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Retirement Plans for the Self-Employed

Participating in an employer-sponsored retirement plan is one of the best ways to save for retirement – especially if they match your contributions.

But what about for those who are their own employers? According to a recent study, the number of self-employed people in America is expected to reach 42 million by 2020. And these are all people who need to retire just like those who are employed by others.

There are some good retirement plan options available for those who are self-employed – and for their employees. Here’s a quick breakdown of three of the most common plans: SEP IRAs, Solo 401k’s, and SIMPLE IRAs.

Simplified Employee Pension (SEP) IRA

What is a SEP IRA?
This type of retirement plan allows business owners to contribute to both their employees’ retirement savings and their own by investing in a SEP IRA (Simplified Employee Pension Individual Retirement Account) for each participant. These types of accounts are very similar to traditional IRAs, and follow the same rules for investments, distributions, and rollovers. Like traditional IRAs, SEP IRAs will allow any earnings to grow tax-deferred until you withdraw them when you are retired. Keep in mind that contributions must be cash and cannot be property.

However, despite their similarities, SEP IRAs and traditional IRAs are very different when it comes to contribution limits, and who can contribute. Anyone can contribute to a traditional IRA, but SEP IRAs are meant for employees of small businesses and individuals who are self-employed. There are some eligibility requirements, though, that may be a little more restrictive than other available plans. Consult a professional for a complete list.

SEP IRA Contribution Limits
Contribution limits are the same if you are contributing to your employee’s SEP IRA or if you are self-employed and contributing to your own. As of 2018, contribution limits cannot exceed the lesser of:

  1. 25% of compensation, or
  2. $55,000 for 2018

According to the IRS, “up to $275,000 of an employee’s compensation may be considered. If you’re self-employed, use a special calculation to determine contributions for yourself.” The calculations can get more complicated if you are self-employed, so a professional advisor could be a great resource for helping to clarify your specific situation.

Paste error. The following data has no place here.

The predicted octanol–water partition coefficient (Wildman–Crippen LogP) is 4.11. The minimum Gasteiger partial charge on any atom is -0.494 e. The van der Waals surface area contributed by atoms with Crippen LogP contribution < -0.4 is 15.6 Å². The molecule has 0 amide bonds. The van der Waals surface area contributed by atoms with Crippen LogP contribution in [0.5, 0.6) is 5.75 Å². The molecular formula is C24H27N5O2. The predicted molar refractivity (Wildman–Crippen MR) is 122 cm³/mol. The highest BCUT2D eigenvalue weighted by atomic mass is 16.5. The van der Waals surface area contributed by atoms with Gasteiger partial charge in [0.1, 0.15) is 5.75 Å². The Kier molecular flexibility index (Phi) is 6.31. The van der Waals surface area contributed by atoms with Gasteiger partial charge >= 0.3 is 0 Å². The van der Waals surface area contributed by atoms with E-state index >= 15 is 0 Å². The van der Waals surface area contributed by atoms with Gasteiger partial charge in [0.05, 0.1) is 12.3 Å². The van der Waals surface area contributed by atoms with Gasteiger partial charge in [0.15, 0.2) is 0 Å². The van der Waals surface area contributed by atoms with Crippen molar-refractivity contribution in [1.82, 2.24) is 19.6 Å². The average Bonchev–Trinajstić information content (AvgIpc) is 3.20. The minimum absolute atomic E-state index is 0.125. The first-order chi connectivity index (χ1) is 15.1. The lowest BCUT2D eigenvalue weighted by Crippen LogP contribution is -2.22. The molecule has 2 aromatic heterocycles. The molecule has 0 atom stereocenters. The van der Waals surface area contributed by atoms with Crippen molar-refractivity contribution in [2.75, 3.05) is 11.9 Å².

Benefits & Challenges of SEP IRAs
SEP IRAs were created specifically for small business owners who wanted to offer retirement plans to employees and for self-employed individuals. Many small business owners don’t employ enough people to justify a full 401(k), so the SEP IRA is a great benefit to offer in a small business setting.

A SEP is also a great vehicle if you want to actively manage investments, since all trades are made with no tax consequences. Many SEP providers offer a wide range of investment choices.

However, it’s important to note that all employees must receive the same percentage of earned income or compensation (up to 25%), so these plans can be expensive. Additionally, SEP IRAs do not allow catch-up contributions, as they are funded only by employer contributions.

Solo 401(k)/Solo Roth 401(k)

What is a Solo 401(k)/Solo Roth 401(k)?
Solos were created primarily for high net worth “owner-only businesses,” or those with only part-time employees. Examples of such business might be private practice doctors, CPAs, or small family businesses. Solo 401(k) plans allow for the same deferrals found in traditional 401(k) plans, and the employer contributions found in profit-sharing plans.

Solo 401(k) Contribution Limits
According to the IRS, contribution limits for solo 401(k) accounts are:

  1. Employee Contributions: For 2018, the elective deferral is $18,500, or $24,500 if age 50 or older.
  2. Employer Nonelective Contributions: 25% of compensation as defined by the plan.
  3. Self-Employed Contributions: You must make a special calculation to determine your elective deferrals and nonelective contributions. The IRS states that when you are calculating the contribution, compensation is your earned income and is defined as “net earnings from self-employment after deducting both:
    • one-half of your self-employment tax, and
    • contributions for yourself.”

You can use the worksheets in Chapter 5 of IRS publication 560 for determining your allowable contribution rate and tax deduction. The total contribution amount is not to exceed $55,000.00 in 2018.

Benefits & Challenges of a Solo 401(k) Plan